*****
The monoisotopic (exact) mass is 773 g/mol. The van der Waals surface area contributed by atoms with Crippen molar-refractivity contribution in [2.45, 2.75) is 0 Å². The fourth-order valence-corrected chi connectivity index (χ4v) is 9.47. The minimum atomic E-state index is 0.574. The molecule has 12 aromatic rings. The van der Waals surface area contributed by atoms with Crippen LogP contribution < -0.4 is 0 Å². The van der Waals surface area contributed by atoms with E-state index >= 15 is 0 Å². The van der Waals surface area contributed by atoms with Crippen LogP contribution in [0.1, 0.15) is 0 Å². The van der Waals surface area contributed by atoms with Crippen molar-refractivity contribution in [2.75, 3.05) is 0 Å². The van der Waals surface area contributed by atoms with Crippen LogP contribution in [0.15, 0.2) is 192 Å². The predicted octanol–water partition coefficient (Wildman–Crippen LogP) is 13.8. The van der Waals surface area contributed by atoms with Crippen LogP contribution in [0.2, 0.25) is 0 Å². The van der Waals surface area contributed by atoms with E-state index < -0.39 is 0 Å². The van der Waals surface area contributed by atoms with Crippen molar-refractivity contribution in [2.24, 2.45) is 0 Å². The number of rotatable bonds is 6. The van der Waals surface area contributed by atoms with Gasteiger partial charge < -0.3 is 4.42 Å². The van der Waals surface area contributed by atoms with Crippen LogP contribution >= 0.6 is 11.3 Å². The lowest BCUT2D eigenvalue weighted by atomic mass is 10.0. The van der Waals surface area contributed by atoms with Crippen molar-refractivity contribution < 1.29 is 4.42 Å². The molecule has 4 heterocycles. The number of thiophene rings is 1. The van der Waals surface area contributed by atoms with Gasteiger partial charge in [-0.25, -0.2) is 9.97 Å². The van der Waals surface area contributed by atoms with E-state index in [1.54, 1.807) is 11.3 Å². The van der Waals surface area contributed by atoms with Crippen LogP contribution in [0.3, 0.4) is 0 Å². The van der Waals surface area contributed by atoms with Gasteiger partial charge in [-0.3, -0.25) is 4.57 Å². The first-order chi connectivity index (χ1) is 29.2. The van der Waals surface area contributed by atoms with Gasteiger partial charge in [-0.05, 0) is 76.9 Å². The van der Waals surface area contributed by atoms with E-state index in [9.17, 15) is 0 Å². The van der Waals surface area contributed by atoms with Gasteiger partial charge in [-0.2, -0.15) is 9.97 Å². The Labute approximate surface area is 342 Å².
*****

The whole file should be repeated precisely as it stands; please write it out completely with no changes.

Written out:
The monoisotopic (exact) mass is 773 g/mol. The van der Waals surface area contributed by atoms with Crippen molar-refractivity contribution in [2.45, 2.75) is 0 Å². The fourth-order valence-corrected chi connectivity index (χ4v) is 9.47. The minimum atomic E-state index is 0.574. The molecule has 12 aromatic rings. The van der Waals surface area contributed by atoms with Crippen LogP contribution < -0.4 is 0 Å². The van der Waals surface area contributed by atoms with E-state index >= 15 is 0 Å². The van der Waals surface area contributed by atoms with Crippen LogP contribution in [0.1, 0.15) is 0 Å². The van der Waals surface area contributed by atoms with Crippen molar-refractivity contribution in [2.75, 3.05) is 0 Å². The van der Waals surface area contributed by atoms with Crippen LogP contribution in [0.15, 0.2) is 192 Å². The predicted octanol–water partition coefficient (Wildman–Crippen LogP) is 13.8. The van der Waals surface area contributed by atoms with Crippen LogP contribution in [0.2, 0.25) is 0 Å². The van der Waals surface area contributed by atoms with E-state index < -0.39 is 0 Å². The van der Waals surface area contributed by atoms with Crippen molar-refractivity contribution in [2.24, 2.45) is 0 Å². The number of rotatable bonds is 6. The van der Waals surface area contributed by atoms with Gasteiger partial charge < -0.3 is 4.42 Å². The van der Waals surface area contributed by atoms with Crippen LogP contribution >= 0.6 is 11.3 Å². The lowest BCUT2D eigenvalue weighted by atomic mass is 10.0. The van der Waals surface area contributed by atoms with Crippen molar-refractivity contribution < 1.29 is 4.42 Å². The molecule has 4 heterocycles. The number of thiophene rings is 1. The van der Waals surface area contributed by atoms with Gasteiger partial charge in [-0.25, -0.2) is 9.97 Å². The van der Waals surface area contributed by atoms with E-state index in [1.54, 1.807) is 11.3 Å². The van der Waals surface area contributed by atoms with Crippen LogP contribution in [0.3, 0.4) is 0 Å². The van der Waals surface area contributed by atoms with Gasteiger partial charge in [-0.3, -0.25) is 4.57 Å². The first-order chi connectivity index (χ1) is 29.2. The van der Waals surface area contributed by atoms with Gasteiger partial charge in [-0.05, 0) is 76.9 Å². The van der Waals surface area contributed by atoms with E-state index in [9.17, 15) is 0 Å². The van der Waals surface area contributed by atoms with Gasteiger partial charge in [-0.2, -0.15) is 9.97 Å². The Labute approximate surface area is 342 Å².